A policy brief published by the UN Department of Economic and Social Affairs (DESA) points to the emerging consensus that sustainable development requires a radical transformation of the world's energy system, including the way energy is produced and used, and that such a transformation requires strong leadership, carefully designed policies, behavior changes, and large investments, both in developed and developing countries.
January 2014: A policy brief published by the UN Department of Economic and Social Affairs (DESA) points to the emerging consensus that sustainable development requires a radical transformation of the world’s energy system, including the way energy is produced and used, and that such a transformation requires strong leadership, carefully-designed policies, behavior changes, and large investments, both in developed and developing countries.
An estimated US$0.7 trillion per year between 2011 and 2030 is the amount required to build a sustainable system, according to the 2013 Green Economy Investment Report. However, these estimates vary significantly, with the Global Energy Assessment (GEA) proposing a range from US$0.14 trillion to over US$4 trillion per year, depending on, inter alia, the policies and technologies in place, related investment costs required to use alternative energy sources, and projected technology development costs. Furthermore, required investments will: almost double if the additional investments costs to adapt devices to new energy sources are taken into account; and increase five-fold if broad energy investments, such as the cost of fostering innovation, market creation for alternative energy sources and technology diffusion, are considered. On the other hand, achieving energy inclusion requires relatively modest investments. For example, estimates to provide universal access to clean cooking fuel and electricity range between US$0.03 to US$0.04 trillion per year, with negligible greenhouse gas (GHG) emissions generated.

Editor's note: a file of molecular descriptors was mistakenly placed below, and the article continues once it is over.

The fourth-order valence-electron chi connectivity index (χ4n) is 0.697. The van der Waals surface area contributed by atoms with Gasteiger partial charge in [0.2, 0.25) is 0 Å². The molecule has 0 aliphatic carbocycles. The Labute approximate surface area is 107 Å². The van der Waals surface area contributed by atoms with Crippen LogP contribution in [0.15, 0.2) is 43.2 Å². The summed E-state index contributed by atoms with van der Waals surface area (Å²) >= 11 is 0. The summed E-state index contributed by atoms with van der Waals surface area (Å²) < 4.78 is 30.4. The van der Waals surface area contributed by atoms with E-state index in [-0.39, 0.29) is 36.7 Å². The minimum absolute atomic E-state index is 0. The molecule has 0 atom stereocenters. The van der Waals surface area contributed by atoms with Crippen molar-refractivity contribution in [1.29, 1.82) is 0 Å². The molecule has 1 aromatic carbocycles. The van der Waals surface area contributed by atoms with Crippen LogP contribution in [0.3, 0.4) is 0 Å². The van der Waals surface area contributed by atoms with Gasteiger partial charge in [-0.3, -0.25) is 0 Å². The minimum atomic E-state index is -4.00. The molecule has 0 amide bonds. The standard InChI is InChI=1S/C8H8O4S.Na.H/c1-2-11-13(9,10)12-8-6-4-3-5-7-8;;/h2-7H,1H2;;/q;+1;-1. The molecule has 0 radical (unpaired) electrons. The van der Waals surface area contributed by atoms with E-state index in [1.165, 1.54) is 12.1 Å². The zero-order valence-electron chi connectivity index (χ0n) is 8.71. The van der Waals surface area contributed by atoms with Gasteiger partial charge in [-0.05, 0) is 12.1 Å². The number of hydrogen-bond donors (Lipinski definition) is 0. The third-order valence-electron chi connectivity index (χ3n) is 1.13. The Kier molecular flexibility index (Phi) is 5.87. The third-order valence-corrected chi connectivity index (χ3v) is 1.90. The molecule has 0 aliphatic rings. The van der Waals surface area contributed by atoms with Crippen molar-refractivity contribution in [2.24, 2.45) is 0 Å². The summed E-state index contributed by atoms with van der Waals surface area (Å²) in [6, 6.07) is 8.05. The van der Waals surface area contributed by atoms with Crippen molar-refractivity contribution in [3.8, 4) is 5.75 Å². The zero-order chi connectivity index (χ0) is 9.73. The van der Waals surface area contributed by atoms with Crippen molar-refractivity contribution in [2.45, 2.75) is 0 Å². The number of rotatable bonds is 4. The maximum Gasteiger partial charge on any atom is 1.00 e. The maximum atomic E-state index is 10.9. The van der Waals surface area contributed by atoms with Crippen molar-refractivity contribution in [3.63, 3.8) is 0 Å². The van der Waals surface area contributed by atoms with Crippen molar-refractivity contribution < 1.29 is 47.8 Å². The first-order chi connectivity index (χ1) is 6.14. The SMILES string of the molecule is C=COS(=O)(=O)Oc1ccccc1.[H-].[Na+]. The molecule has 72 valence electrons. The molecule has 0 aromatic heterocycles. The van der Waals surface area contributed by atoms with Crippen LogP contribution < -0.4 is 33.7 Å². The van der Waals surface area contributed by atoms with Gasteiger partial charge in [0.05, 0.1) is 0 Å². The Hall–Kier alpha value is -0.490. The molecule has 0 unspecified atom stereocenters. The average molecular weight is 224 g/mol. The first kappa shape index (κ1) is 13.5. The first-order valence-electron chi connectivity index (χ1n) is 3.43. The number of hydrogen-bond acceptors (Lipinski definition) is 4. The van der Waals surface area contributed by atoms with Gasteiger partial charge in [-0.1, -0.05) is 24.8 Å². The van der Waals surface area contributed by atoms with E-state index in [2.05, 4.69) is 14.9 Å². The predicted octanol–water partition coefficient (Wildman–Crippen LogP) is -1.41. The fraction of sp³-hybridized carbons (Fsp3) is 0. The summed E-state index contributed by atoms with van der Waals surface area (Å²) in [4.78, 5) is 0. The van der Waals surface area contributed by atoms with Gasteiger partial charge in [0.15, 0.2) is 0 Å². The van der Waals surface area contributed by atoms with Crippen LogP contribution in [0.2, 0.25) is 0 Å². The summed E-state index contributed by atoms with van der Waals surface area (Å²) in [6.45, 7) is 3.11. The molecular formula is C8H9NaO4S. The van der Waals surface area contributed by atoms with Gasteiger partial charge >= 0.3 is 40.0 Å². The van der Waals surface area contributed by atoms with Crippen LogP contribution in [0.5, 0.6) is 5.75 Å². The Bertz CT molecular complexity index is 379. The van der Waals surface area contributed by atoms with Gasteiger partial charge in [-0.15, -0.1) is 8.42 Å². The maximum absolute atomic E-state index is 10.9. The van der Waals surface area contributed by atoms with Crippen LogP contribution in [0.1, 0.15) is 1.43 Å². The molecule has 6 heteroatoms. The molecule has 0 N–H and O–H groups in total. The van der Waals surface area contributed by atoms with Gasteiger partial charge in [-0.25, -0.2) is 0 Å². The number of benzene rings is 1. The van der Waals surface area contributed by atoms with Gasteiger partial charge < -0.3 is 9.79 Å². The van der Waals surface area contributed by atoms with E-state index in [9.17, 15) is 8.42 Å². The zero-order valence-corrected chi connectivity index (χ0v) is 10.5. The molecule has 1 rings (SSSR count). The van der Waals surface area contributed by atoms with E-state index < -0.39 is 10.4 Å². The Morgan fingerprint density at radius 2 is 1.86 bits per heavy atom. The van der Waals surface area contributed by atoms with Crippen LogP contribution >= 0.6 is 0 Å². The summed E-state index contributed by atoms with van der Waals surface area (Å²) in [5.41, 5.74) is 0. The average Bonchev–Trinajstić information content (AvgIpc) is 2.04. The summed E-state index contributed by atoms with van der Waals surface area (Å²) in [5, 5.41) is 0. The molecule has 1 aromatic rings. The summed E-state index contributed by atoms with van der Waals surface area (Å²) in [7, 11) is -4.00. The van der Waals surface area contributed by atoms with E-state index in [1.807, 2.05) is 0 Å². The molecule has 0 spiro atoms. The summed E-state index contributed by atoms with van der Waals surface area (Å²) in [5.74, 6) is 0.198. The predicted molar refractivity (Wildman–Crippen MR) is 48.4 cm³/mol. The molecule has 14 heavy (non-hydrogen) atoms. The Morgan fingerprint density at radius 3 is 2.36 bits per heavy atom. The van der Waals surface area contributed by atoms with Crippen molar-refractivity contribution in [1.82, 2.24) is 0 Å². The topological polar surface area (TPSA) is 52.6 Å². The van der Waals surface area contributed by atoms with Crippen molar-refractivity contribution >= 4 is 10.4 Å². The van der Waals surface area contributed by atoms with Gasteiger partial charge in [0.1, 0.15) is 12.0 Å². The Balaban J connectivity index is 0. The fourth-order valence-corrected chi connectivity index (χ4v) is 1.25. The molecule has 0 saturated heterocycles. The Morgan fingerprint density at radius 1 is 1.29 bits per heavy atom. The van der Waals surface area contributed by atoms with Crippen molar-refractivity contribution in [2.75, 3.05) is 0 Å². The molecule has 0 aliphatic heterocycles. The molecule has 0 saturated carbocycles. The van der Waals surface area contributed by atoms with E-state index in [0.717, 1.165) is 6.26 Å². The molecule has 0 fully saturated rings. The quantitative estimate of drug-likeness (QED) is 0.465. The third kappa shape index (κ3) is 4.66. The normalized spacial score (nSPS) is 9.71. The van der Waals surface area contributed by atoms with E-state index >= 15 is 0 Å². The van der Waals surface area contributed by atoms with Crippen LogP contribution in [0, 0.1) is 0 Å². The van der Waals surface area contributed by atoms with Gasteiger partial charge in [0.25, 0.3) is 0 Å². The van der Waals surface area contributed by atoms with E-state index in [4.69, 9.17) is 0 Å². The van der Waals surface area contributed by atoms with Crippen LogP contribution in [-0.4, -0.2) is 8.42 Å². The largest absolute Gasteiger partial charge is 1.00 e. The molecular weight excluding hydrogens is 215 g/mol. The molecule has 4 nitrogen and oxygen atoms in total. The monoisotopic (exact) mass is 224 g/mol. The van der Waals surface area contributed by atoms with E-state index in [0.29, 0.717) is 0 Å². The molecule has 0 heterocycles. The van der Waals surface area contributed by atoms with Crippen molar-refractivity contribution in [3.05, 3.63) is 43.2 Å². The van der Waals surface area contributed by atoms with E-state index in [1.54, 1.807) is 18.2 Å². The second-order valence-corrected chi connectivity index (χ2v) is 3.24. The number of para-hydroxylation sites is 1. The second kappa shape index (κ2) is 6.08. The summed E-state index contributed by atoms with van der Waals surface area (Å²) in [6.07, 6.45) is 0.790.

The brief, titled ‘Achieving Sustainable Development: the Energy Investment Challenge,’ describes how the GEA examines 60 scenarios, through a combination of policies addressing energy, transportation and technology, and considers: three demand and supply energy paths; two transport modes (continued reliance on traditional or adopting advanced technologies and fuels; and ten technology portfolios defined by technology access). The brief explains that a sustainable path must: provide universal access to modern energy; ensure good air quality to the majority of the world’s population; contain average global temperature rise to below 2ºC; limit energy trade and enhance energy supply diversity and resilience; and prioritize policies that promote energy efficiency.
The brief also underscores that: the investment volume required varies widely across regions, with higher investments needed for low-income regions; and early adoption of policies aiming to increase energy efficiency, promote the use of renewables, and deepen social inclusion, can significantly reduce amount of investments needed. It advocates: building national capacities to identify and adopt the best policies; financial resources, intensive technological innovation and faster technology transfer to developing countries; strong systems for research, development and diffusion of renewable energy technologies to spur technological innovation in developing countries; and timely design of coherent policies covering economic, social and environmental areas. [Publication: Achieving Sustainable Development: The Energy Investment Challenge]